Chile, U.S. Reach Salmon Accord
Wednesday, December 13, 2000
Chile, the world's No. 2 salmon exporter, hailed a U.S. Department of Commerce decision to eliminate anti-dumping duties on Chilean salmon from six local companies. The United States is the largest market for Chile's fast-growing salmon industry, with 29 percent of total salmon and trout exports heading there last year.
"I want to express the government's deep satisfaction with the United States' elimination of the anti-dumping measures for some of our salmon exporting companies," Chile's Economy Minister Jose de Gregorio said.
The U.S. slapped an average anti-dumping duty of 4.57 percent on Chilean salmon imports in 1998 after determining that producers in this South American nation engaged in the unfair trading practice, which consists of exporting goods at a price below the full cost of producing them. The ruling, which was subject to periodic review, was a response to salmon producers in the U.S. states of Maine and Washington who accused their Chilean counterparts of lowering prices to a level that made it impossible for them to compete.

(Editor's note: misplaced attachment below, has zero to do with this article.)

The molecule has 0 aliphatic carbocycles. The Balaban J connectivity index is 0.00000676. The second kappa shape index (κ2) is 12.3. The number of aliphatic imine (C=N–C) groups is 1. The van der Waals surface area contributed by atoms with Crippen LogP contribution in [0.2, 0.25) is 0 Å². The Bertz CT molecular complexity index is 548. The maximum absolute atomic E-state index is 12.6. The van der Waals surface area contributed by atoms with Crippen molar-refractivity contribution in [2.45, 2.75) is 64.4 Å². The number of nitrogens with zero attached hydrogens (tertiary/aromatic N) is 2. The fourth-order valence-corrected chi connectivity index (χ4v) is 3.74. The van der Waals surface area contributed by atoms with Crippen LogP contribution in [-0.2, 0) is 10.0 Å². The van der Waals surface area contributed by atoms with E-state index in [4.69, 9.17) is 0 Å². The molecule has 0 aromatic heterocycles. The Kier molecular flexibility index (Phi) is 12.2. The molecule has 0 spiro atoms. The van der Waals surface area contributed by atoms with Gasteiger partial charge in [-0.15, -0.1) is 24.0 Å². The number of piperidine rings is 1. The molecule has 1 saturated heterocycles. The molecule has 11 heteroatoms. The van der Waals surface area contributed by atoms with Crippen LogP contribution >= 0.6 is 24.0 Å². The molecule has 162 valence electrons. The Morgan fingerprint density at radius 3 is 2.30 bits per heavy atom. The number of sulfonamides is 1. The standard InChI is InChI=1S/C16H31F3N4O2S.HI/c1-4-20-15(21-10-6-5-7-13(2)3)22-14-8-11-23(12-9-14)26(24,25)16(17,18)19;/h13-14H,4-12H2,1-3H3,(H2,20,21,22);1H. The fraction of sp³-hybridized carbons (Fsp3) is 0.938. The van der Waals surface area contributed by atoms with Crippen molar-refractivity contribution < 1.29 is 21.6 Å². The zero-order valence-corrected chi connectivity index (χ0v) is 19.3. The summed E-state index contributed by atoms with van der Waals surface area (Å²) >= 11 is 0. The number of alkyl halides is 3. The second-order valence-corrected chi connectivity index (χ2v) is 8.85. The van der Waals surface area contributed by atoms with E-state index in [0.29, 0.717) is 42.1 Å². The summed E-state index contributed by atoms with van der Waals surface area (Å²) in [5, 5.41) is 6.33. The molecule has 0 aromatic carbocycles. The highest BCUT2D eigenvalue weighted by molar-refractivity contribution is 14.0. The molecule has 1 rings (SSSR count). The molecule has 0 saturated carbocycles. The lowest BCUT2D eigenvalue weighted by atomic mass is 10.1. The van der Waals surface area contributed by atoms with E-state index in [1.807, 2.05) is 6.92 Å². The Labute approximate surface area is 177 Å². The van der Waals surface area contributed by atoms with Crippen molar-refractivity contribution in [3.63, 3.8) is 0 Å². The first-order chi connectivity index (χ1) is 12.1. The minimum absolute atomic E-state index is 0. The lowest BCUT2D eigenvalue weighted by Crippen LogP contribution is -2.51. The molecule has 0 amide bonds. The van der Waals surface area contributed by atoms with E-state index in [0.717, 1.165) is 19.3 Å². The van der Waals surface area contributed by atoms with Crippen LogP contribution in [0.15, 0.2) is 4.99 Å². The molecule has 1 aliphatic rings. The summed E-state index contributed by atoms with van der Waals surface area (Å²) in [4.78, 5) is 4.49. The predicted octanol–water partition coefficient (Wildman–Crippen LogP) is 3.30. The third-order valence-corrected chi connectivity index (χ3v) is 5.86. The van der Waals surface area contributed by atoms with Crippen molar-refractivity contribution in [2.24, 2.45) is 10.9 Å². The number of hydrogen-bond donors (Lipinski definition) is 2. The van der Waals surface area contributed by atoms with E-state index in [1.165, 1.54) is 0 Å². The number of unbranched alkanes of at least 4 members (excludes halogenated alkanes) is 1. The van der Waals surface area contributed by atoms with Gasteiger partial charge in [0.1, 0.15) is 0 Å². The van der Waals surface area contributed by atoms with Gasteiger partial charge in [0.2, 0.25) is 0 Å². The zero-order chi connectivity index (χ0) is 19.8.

The United States revoked the duties entirely for six local companies, the Salmon and Trout Producers Association said. The companies are: Mainstream, Mares Australes, Tecmar, Elcosal, Cultivos Marinos and Linao. Two other companies, Pacific Star and Fiordo Blanco, had the duty reduced partially to 3.48 percent and 1.46 percent, respectively, the association said. Exports of salmon and trout to the United States totaled $240 million last year out of total salmon and trout exports of $816 million, according to the group's data.
Salmon exporters expect overseas sales of the prized fish to total $950 million this year.
Salmon farming has boomed in Chile during the past decade, as the fjords and inlets in southern Chile's coastal waters are ideal for cultivating the species.